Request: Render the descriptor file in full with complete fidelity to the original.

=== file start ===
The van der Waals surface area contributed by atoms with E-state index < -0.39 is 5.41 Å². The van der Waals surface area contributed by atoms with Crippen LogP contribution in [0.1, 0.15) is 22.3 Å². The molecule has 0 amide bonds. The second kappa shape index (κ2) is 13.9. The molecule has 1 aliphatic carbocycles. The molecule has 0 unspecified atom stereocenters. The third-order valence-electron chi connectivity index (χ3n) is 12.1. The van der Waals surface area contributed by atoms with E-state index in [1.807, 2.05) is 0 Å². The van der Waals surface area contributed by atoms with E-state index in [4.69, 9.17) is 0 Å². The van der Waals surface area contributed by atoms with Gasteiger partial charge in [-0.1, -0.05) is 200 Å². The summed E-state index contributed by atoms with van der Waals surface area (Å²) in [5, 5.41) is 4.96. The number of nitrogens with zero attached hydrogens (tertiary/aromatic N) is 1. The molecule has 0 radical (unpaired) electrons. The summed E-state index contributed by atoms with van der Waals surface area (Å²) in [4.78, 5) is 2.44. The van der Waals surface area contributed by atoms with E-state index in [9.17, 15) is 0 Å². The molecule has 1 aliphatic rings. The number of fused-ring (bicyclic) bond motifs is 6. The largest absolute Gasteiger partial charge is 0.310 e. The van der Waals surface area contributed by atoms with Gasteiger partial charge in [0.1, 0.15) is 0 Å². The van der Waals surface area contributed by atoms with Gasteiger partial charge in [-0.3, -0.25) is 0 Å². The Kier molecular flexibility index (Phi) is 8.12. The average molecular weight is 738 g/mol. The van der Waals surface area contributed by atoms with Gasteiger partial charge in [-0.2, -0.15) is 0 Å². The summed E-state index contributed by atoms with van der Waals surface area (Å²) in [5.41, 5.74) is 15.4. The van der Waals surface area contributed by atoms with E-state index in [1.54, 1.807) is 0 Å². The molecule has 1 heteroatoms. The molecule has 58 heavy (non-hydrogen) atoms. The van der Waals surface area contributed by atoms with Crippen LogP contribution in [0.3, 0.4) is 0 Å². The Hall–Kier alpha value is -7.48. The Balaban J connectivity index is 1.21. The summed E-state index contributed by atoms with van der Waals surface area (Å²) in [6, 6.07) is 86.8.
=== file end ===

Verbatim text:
The van der Waals surface area contributed by atoms with E-state index < -0.39 is 5.41 Å². The van der Waals surface area contributed by atoms with Crippen LogP contribution in [0.1, 0.15) is 22.3 Å². The molecule has 0 amide bonds. The second kappa shape index (κ2) is 13.9. The molecule has 1 aliphatic carbocycles. The molecule has 0 unspecified atom stereocenters. The third-order valence-electron chi connectivity index (χ3n) is 12.1. The van der Waals surface area contributed by atoms with E-state index in [1.807, 2.05) is 0 Å². The van der Waals surface area contributed by atoms with E-state index in [4.69, 9.17) is 0 Å². The van der Waals surface area contributed by atoms with Gasteiger partial charge in [-0.1, -0.05) is 200 Å². The summed E-state index contributed by atoms with van der Waals surface area (Å²) in [5, 5.41) is 4.96. The number of nitrogens with zero attached hydrogens (tertiary/aromatic N) is 1. The molecule has 0 radical (unpaired) electrons. The summed E-state index contributed by atoms with van der Waals surface area (Å²) in [4.78, 5) is 2.44. The van der Waals surface area contributed by atoms with E-state index in [9.17, 15) is 0 Å². The molecule has 1 aliphatic rings. The number of fused-ring (bicyclic) bond motifs is 6. The largest absolute Gasteiger partial charge is 0.310 e. The van der Waals surface area contributed by atoms with Gasteiger partial charge in [0.1, 0.15) is 0 Å². The van der Waals surface area contributed by atoms with Gasteiger partial charge in [-0.3, -0.25) is 0 Å². The Kier molecular flexibility index (Phi) is 8.12. The average molecular weight is 738 g/mol. The van der Waals surface area contributed by atoms with Gasteiger partial charge in [-0.2, -0.15) is 0 Å². The summed E-state index contributed by atoms with van der Waals surface area (Å²) in [5.41, 5.74) is 15.4. The van der Waals surface area contributed by atoms with E-state index in [1.54, 1.807) is 0 Å². The molecule has 1 heteroatoms. The molecule has 58 heavy (non-hydrogen) atoms. The van der Waals surface area contributed by atoms with Crippen LogP contribution in [0.3, 0.4) is 0 Å². The Hall–Kier alpha value is -7.48. The Balaban J connectivity index is 1.21. The summed E-state index contributed by atoms with van der Waals surface area (Å²) in [6, 6.07) is 86.8.